5 ways to promote SEL skills and a sense of community during COVID-19

Potential learning gaps are alarming, but just as worrisome is a lack of SEL skills as students feel increasingly isolated at home

The nation’s abrupt shift to remote learning in the wake of COVID-19 has left teachers, students, and parents scrambling to find balance in their daily lives. And while maintaining academic learning is important, it’s just as important to focus on social and emotional learning (SEL) skills to help students maintain their mental and emotional well-being.

SEL skills are among the top priorities at the St. Thomas School, a PreK-8 Seattle-area school that went virtual the first week of March. Head of School Dr. Kirk Wheeler champions the importance of SEL skills, community, and a sense of belonging to unite the school, both in person and when the school suddenly went virtual.

St. Thomas School already had a one-to-one K-8 Microsoft Surface laptop program in place, ensuring all students had a device when learning went remote. Teachers use Microsoft OneNote to tailor students’ learning experiences and push out readings, tests, worksheets, and videos directly to students. Middle and high school students also use the tool to submit homework. St. Thomas School uses Microsoft Sway in its early learning center to deliver links, videos, and updates to parents.

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“I’m a big community culture person–it’s such a powerful human need,” Wheeler says. “One of my big concerns when we went remote was that we’d lose community and our sense of belonging. I didn’t want students, faculty, and parents just floating out there.”

The school’s teachers, specialists, and staff employ a number of strategies to keep developing students’ SEL skills and to continue cultivating a sense of belonging–even while students are learning from home.

“Part of what schools provide for families, and I think we forget this, is a sense of belonging, routine, ritual, and those elements are part of what helps us manage anxiety. I think when you lose the routines and rituals school offers, you suddenly really feel adrift,” Wheeler says. “So we’re building off things that already existed.”

1. Find a way to keep special routines going

School staff identified rituals and routines in place when everyone was meeting on campus and attempted to approach those routines differently given everyone’s virtual environments. Just continuing some of those simple routines have already made a difference for students and teachers.

St. Thomas School is a nonreligious independent school founded by an Episcopal church, and every morning the school holds chapel, which Wheeler says is more of a community meeting. Before schools physically closed, everyone at St. Thomas School gathers for 30 minutes to meet and focus on their goals, their values, and to gain a sense of belonging in the school community.

“We launched chapel virtually,” says Wheeler “It’s a very powerful routine. We use chimes to call everybody to focus their attention on our school community, and we’re doing that remotely as well. We also light a candle, and I invited students to safely light a candle during our virtual chapel to talk about the meaning of light in our lives.”

2. Use small group meetings to check on emotional well-being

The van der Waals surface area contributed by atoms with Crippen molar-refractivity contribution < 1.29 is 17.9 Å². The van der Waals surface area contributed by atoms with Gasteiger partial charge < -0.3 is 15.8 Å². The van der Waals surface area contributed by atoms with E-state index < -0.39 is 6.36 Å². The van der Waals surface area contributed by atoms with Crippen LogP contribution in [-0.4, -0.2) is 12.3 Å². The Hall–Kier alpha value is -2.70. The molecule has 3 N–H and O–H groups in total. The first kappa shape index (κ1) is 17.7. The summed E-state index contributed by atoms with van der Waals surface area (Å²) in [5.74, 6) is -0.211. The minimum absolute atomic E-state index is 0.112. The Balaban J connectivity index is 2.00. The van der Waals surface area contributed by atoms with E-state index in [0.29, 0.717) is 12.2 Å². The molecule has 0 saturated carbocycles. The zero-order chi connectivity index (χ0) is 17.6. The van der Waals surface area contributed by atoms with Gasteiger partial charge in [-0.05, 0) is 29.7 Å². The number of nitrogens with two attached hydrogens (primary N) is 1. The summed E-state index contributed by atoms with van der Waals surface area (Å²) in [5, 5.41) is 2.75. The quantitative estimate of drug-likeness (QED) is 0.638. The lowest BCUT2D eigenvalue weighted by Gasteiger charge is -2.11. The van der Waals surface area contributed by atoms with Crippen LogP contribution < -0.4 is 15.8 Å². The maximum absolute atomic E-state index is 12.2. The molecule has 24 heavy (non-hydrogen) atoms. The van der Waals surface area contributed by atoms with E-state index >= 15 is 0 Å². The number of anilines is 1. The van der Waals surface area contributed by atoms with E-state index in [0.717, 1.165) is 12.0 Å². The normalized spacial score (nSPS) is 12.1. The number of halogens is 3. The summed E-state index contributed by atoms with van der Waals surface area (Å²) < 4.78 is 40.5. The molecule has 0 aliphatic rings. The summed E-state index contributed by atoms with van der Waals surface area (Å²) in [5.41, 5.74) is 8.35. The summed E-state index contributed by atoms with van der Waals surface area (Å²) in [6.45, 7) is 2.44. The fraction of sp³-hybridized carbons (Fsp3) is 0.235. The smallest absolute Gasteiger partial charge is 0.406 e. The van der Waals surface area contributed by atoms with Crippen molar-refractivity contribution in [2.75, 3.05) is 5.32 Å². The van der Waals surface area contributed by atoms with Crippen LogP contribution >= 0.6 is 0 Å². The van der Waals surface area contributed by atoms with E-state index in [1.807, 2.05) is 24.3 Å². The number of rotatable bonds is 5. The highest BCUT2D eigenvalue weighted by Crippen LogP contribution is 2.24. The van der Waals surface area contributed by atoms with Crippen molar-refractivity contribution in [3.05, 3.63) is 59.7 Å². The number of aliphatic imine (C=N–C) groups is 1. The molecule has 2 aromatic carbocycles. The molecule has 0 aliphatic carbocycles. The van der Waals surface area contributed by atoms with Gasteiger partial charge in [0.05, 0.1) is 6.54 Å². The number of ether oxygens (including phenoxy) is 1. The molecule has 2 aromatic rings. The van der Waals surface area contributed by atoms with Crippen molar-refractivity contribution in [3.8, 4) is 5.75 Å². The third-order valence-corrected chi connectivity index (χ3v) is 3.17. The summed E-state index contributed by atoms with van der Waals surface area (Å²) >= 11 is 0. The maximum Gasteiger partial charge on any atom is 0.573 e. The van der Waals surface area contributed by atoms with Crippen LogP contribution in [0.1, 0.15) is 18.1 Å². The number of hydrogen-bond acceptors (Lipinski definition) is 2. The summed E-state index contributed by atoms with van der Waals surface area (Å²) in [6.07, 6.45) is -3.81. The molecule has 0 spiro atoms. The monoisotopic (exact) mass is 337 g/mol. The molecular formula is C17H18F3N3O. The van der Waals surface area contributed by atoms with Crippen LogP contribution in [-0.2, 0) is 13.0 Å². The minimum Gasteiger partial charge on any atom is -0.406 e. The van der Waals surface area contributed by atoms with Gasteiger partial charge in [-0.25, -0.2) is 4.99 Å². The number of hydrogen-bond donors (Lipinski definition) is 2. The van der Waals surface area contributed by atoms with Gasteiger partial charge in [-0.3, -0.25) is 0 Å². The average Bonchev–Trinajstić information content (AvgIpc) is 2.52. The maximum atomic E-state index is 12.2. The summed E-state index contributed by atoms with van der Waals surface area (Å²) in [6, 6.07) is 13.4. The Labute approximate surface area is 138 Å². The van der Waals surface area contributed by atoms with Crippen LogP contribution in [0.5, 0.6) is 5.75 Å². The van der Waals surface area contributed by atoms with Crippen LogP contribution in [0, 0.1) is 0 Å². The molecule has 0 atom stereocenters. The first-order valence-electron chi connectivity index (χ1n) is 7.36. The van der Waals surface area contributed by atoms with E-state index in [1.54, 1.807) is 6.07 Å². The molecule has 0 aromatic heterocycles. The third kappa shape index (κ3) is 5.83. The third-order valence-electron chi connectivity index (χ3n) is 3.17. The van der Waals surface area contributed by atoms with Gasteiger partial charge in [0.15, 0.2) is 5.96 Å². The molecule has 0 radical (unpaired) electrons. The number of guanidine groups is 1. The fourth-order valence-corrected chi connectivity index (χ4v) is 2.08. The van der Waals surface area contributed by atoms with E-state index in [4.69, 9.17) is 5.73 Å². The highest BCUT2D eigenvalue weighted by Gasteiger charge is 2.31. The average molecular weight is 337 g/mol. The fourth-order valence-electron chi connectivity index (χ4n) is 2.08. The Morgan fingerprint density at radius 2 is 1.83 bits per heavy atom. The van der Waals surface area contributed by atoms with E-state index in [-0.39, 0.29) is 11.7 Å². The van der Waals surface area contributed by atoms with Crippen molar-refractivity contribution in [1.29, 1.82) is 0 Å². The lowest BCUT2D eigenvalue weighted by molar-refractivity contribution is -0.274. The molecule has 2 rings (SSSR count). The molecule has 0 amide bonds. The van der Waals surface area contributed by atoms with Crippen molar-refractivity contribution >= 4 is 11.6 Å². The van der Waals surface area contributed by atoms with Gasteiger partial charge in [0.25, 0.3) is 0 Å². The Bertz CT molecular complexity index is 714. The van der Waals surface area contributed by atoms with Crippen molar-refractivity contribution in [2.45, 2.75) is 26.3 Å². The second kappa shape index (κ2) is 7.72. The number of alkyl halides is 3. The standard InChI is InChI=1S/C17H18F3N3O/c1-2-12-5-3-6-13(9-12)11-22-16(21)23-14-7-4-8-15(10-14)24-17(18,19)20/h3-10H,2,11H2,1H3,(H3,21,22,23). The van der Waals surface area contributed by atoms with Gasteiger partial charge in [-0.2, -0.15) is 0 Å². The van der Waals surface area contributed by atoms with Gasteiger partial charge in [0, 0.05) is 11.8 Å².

At the middle school level, Wheeler says students continue to have small group adviser meetings, and those meetings are often emotional check-ins covering topics such as homework, life skills, organization and self-care, and staying focused during extended screen time.

Teachers in younger grades are hosting synchronous learning sessions. If students cannot attend those sessions, which Wheeler says can sometimes be challenging, teachers record those sessions and also record welcome videos and story hours.

“Also in those younger grades, smaller groups of 3-4 students have a 20-minute lesson with their teacher,” says Wheeler. “That really allows the teacher to take the pulse of how the kids are feeling.”

3. Keep in touch with teachers–adults can feel pressure, too

“I hold a meeting every Tuesday morning with all 75 of our faculty and staff–we use chat quite a bit,” notes Wheeler. “For example, I’ll ask everyone to write one word that describes how they’re feeling now that school will remain remote for the rest of the year. When you watch that chat flow, you get a really good gauge on how everyone is feeling. We do that with students as well.”

4. Make time for virtual special events and spirit days

Learning specialists, learning support associates, and counselors are holding virtual one-on-one sessions with students, but they’ve also created their own fun meetings for students. Those fun sessions include a Monday hot chocolate club, and a meeting where students bring an item, such as a stuffed animal, and have a chance to share it.

5. Be flexible

“Whether it’s around a sense of belonging, community, or academic, it all goes back to flexibility,” Wheeler says. “One of our mindset shifts has been trying less to replicate what we do in school and now do it online, but rather recognizing that we might want to approach this differently. We’re thinking about instruction, teaching, and learning quite differently.”

As for the fall, Wheeler says the school community is hopeful it will return to campus in September, but will follow state mandates and guidance.

“Having said that, we’re already in conversations focusing on what we would do differently and what have learned so far, so we can shape the fall if we have to make decisions or if we were mandated to not open,” he adds. “What if we open in September and then in November, there’s a second wave and we’re required to go remote for a month? We’re absolutely in those conversations. At this point, we have a little bit more time to think, plan for that, and do what we’re doing even better.”

Laura Ascione